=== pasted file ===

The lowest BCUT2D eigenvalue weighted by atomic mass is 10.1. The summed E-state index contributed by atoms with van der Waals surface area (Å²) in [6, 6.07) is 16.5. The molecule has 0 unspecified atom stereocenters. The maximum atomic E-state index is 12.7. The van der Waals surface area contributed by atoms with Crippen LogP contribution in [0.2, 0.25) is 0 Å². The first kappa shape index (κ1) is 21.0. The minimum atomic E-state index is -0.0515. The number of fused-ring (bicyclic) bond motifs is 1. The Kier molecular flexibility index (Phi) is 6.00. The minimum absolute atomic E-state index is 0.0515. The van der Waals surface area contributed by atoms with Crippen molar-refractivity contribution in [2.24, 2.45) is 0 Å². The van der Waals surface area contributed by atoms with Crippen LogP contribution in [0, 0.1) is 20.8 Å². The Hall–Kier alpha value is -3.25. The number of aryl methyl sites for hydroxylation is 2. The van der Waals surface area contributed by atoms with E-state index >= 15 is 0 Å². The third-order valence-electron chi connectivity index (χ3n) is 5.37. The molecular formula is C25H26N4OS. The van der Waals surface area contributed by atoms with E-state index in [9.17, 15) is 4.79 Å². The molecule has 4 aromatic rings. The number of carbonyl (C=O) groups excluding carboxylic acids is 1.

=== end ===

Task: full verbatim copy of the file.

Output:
The lowest BCUT2D eigenvalue weighted by atomic mass is 10.1. The summed E-state index contributed by atoms with van der Waals surface area (Å²) in [6, 6.07) is 16.5. The molecule has 0 unspecified atom stereocenters. The maximum atomic E-state index is 12.7. The van der Waals surface area contributed by atoms with Crippen LogP contribution in [0.2, 0.25) is 0 Å². The first kappa shape index (κ1) is 21.0. The minimum atomic E-state index is -0.0515. The number of fused-ring (bicyclic) bond motifs is 1. The Kier molecular flexibility index (Phi) is 6.00. The minimum absolute atomic E-state index is 0.0515. The van der Waals surface area contributed by atoms with Crippen molar-refractivity contribution in [2.24, 2.45) is 0 Å². The van der Waals surface area contributed by atoms with Crippen LogP contribution in [0, 0.1) is 20.8 Å². The Hall–Kier alpha value is -3.25. The number of aryl methyl sites for hydroxylation is 2. The van der Waals surface area contributed by atoms with E-state index >= 15 is 0 Å². The third-order valence-electron chi connectivity index (χ3n) is 5.37. The molecular formula is C25H26N4OS. The van der Waals surface area contributed by atoms with E-state index in [9.17, 15) is 4.79 Å². The molecule has 4 aromatic rings. The number of carbonyl (C=O) groups excluding carboxylic acids is 1.